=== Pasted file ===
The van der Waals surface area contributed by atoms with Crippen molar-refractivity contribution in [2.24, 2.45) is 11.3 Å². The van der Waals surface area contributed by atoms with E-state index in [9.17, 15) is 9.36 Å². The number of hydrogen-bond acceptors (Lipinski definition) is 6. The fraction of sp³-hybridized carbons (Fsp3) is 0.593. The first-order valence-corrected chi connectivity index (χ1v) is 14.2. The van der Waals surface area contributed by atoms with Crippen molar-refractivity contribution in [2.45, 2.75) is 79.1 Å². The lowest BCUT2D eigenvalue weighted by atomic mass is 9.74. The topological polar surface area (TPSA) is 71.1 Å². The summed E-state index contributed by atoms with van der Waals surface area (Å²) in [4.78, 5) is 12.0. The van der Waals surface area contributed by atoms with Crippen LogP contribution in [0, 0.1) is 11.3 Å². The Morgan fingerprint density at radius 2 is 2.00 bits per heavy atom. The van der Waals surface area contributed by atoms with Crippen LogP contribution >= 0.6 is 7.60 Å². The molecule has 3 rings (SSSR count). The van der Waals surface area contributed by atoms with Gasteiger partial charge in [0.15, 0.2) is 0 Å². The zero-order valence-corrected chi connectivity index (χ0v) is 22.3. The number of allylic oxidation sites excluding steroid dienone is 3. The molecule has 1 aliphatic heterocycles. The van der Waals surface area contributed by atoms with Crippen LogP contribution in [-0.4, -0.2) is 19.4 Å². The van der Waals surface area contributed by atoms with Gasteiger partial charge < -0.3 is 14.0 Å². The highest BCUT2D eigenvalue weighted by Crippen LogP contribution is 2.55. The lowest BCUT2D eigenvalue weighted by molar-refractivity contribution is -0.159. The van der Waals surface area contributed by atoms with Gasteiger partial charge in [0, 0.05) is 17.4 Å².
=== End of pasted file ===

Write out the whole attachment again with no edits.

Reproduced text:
The van der Waals surface area contributed by atoms with Crippen molar-refractivity contribution in [2.24, 2.45) is 11.3 Å². The van der Waals surface area contributed by atoms with E-state index in [9.17, 15) is 9.36 Å². The number of hydrogen-bond acceptors (Lipinski definition) is 6. The fraction of sp³-hybridized carbons (Fsp3) is 0.593. The first-order valence-corrected chi connectivity index (χ1v) is 14.2. The van der Waals surface area contributed by atoms with Crippen molar-refractivity contribution in [2.45, 2.75) is 79.1 Å². The lowest BCUT2D eigenvalue weighted by atomic mass is 9.74. The topological polar surface area (TPSA) is 71.1 Å². The summed E-state index contributed by atoms with van der Waals surface area (Å²) in [4.78, 5) is 12.0. The van der Waals surface area contributed by atoms with Crippen LogP contribution in [0, 0.1) is 11.3 Å². The Morgan fingerprint density at radius 2 is 2.00 bits per heavy atom. The van der Waals surface area contributed by atoms with Crippen LogP contribution >= 0.6 is 7.60 Å². The molecule has 3 rings (SSSR count). The van der Waals surface area contributed by atoms with Gasteiger partial charge in [0.15, 0.2) is 0 Å². The zero-order valence-corrected chi connectivity index (χ0v) is 22.3. The number of allylic oxidation sites excluding steroid dienone is 3. The molecule has 1 aliphatic heterocycles. The van der Waals surface area contributed by atoms with Crippen LogP contribution in [-0.4, -0.2) is 19.4 Å². The van der Waals surface area contributed by atoms with Gasteiger partial charge < -0.3 is 14.0 Å². The highest BCUT2D eigenvalue weighted by Crippen LogP contribution is 2.55. The lowest BCUT2D eigenvalue weighted by molar-refractivity contribution is -0.159. The van der Waals surface area contributed by atoms with Gasteiger partial charge in [0, 0.05) is 17.4 Å².